Dinner Guest: Me Poetry Analysis
The persona in this poem is an African American person. This is illustrated in the first two verses of the poem where the speaker says that he or she, being a metaphor for the African American race, is the Negro Problem. The reader knows that he is referring to himself because he speaks in first person. Dinner Guest: Me by Langston Hughes has a variety of different tones. One of the tones of the persona is anger. This is shown in the first two verses of the poem, “l know I am the Negro Problem,” and in the last two verses, “Solutions to the Problem, Of course, wait. The speaker acknowledges the fact that himself along with the African American race are the Negro Problem that is present among the conversation of the white people at the dinner table. The anger derives from the fact that the speaker has become the Negro Problem because of his success being an African American and the success of his African American brothers and sisters.
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In the last verses the speaker shows the anxiety towards the solution to this problem and knows only that in time, the problem will hopefully be solved. Another tone of the persona is serious.
The overall theme, being the demanding of freedom, gives off a serious tone because the subject of racism and segregation in itself is a serious topics and was a problem that had to be faced by the African Americans during the 1960’s when the poem was written. This subject matter has been and currently is being taken seriously. The persona also portrays a secretive tone. This is seen in verses four through nine of the poem, “Answering the usual questions that come to white mind hich seeks demurely to probe in polite way the why and wherewithal of darkness U.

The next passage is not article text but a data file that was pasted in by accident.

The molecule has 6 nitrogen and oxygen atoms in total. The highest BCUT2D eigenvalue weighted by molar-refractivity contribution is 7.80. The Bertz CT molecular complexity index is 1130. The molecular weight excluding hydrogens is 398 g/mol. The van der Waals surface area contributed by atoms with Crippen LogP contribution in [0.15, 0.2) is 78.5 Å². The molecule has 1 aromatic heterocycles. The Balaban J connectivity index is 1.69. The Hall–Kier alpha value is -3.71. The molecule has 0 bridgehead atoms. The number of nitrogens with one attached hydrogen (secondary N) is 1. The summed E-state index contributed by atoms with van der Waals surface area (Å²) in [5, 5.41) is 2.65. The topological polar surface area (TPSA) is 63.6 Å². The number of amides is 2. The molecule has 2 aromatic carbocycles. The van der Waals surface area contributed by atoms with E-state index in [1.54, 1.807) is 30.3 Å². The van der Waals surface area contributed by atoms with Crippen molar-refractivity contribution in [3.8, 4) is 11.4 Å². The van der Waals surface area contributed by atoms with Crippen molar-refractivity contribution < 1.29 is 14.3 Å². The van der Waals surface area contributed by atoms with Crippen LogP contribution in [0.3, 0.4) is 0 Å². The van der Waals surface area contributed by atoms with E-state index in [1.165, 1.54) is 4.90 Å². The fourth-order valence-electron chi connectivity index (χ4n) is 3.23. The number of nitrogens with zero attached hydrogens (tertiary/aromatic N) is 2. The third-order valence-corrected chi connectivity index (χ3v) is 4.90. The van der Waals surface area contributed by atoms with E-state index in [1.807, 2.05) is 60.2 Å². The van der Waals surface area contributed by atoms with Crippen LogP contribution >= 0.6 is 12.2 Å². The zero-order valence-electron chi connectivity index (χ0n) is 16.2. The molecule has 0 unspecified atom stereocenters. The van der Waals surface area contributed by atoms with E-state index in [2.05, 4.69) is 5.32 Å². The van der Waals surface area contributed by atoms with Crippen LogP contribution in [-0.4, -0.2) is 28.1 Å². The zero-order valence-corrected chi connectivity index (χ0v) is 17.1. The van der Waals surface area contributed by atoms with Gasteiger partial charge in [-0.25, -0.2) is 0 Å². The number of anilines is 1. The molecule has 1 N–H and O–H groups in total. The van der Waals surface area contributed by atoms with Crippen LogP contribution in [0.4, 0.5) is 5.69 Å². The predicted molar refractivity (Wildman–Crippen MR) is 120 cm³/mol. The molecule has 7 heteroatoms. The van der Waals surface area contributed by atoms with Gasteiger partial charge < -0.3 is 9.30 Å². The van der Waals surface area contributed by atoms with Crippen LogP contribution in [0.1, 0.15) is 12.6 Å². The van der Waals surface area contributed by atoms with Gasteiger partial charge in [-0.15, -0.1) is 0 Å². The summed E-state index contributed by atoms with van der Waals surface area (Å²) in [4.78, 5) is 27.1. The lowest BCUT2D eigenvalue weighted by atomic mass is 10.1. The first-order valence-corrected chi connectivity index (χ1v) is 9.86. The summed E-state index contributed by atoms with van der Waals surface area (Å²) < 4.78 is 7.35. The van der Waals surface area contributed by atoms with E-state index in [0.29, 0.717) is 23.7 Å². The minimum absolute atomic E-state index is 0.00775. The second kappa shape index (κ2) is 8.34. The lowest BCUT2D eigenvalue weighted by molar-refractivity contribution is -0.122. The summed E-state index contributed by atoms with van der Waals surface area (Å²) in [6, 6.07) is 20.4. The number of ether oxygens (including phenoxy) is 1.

S. A. ” In this quote the reader observes that in a secretive manner, the white people are trying to sound polite and kind while questioning the black race and their success when in reality they are doing it out of arrogance and unacceptance. Darkness U. S. A symbolizes the corruptness of the white people’s thoughts and conversation. Single rhyme and end rhyme: “Being wined and dined… that comes to white mind” “To probe in polite way… of darkness U. S. A” “In current democratic night… ‘I’m so ashamed of being white. “The wine divine… At the damask table, mine” “Park Avenue at eight… Of course, wait. ” Internal Rhyme: “Being wined and dined” “The wine divine” Alliteration: “The why and wherewithal” Assonance: “To probe in polite way’ “Wondering how things got his way’ “At the damask table, mine” “Park avenue at eight” “Solutions to the problem” End rhyme in the first three verses draws attention to the deeper meaning on the poem. The speaker can be metaphor for the African American population that emains the Negro Problem in America.
On a smaller scale, the Negro Problem is the topic of conversation at the table full of white people. The use of end rhyme in this the reader want to read on. During the course of the poem, the use of rhyming is used only in certain places and not at the end of every verse. The lack of rhyming emphasizes the seriousness of the poem. A large amount of rhyming schemes portray a more light and happy tone, whereas a limited amount portrays a serious tone, which is suitable for this type of poem.